Cow skin

Karen Alford, CBF field personnel in Togo

Support of the Offering for Global Missions allows Karen to serve in Vogan, Togo in a poverty-stricken country. Karen is trained as a Nurse Practitioner and provides much needed direct health care to locals and refugees. She also organizes community gardens and trains community members to raise rabbits as a source of protein. Karen’s ministry takes a holistic approach. See Karen’s recipe for Cow Skin. #offeringforglobalmissions #globalpoverty #becausepresencematters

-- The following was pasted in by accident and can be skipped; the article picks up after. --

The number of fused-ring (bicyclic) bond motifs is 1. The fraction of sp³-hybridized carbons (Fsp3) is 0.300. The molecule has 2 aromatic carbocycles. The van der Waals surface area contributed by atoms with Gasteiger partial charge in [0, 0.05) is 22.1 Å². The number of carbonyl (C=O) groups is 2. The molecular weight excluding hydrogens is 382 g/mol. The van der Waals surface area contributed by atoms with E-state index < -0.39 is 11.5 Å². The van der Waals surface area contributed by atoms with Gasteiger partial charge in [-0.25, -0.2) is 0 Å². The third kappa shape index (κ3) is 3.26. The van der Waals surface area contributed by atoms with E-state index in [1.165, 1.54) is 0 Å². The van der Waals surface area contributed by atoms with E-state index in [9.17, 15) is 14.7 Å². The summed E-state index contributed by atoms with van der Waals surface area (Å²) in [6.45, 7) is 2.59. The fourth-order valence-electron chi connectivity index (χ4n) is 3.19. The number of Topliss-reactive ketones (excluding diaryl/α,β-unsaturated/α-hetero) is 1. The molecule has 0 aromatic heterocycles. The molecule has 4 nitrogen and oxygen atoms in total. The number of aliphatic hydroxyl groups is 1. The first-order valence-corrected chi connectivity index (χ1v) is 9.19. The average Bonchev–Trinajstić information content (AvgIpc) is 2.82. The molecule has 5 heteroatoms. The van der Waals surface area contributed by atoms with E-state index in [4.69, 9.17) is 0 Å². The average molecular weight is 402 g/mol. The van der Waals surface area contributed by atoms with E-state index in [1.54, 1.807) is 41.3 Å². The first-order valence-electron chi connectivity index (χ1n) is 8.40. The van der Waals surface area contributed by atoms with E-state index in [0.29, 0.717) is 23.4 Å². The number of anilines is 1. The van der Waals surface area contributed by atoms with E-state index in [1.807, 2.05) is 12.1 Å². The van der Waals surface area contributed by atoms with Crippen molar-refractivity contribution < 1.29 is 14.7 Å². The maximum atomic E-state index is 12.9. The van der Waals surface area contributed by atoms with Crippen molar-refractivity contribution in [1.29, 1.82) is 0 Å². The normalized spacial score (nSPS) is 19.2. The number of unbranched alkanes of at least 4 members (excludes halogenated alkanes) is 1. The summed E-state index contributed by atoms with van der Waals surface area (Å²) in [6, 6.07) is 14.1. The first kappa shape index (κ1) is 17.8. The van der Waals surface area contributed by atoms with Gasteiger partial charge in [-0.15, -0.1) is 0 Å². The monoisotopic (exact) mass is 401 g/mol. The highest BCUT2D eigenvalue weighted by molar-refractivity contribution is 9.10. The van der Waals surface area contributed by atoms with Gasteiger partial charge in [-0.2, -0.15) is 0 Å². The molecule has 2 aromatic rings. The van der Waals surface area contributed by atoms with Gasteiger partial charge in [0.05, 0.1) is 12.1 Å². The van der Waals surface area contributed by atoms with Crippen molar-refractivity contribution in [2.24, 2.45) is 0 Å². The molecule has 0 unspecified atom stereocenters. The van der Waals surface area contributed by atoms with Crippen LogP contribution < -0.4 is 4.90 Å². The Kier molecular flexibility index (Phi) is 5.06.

Cow skin is eaten in a lot of West African countries so is not necessarily specific to Togo but it is a popular favorite here in Vogan. It is often added to soups and stews and is probably one of the more common meats found in street food and certainly you see it sold everywhere in the Friday market.  It is cheaper than regular meat so many people buy it instead.  I read somewhere that so much cow skin is consumed it actually hurts the leather industry in Togo and Nigeria.  It is not a great source of protein as it does not contain all the essential amino acids, but it is high in collagen and eating it is often prescribed as a medical therapy for arthritis.  It has to be boiled for hours and hours to get soft enough to cook and of course the hair has to be scraped off first, usually by roasting the skin over fire before boiling.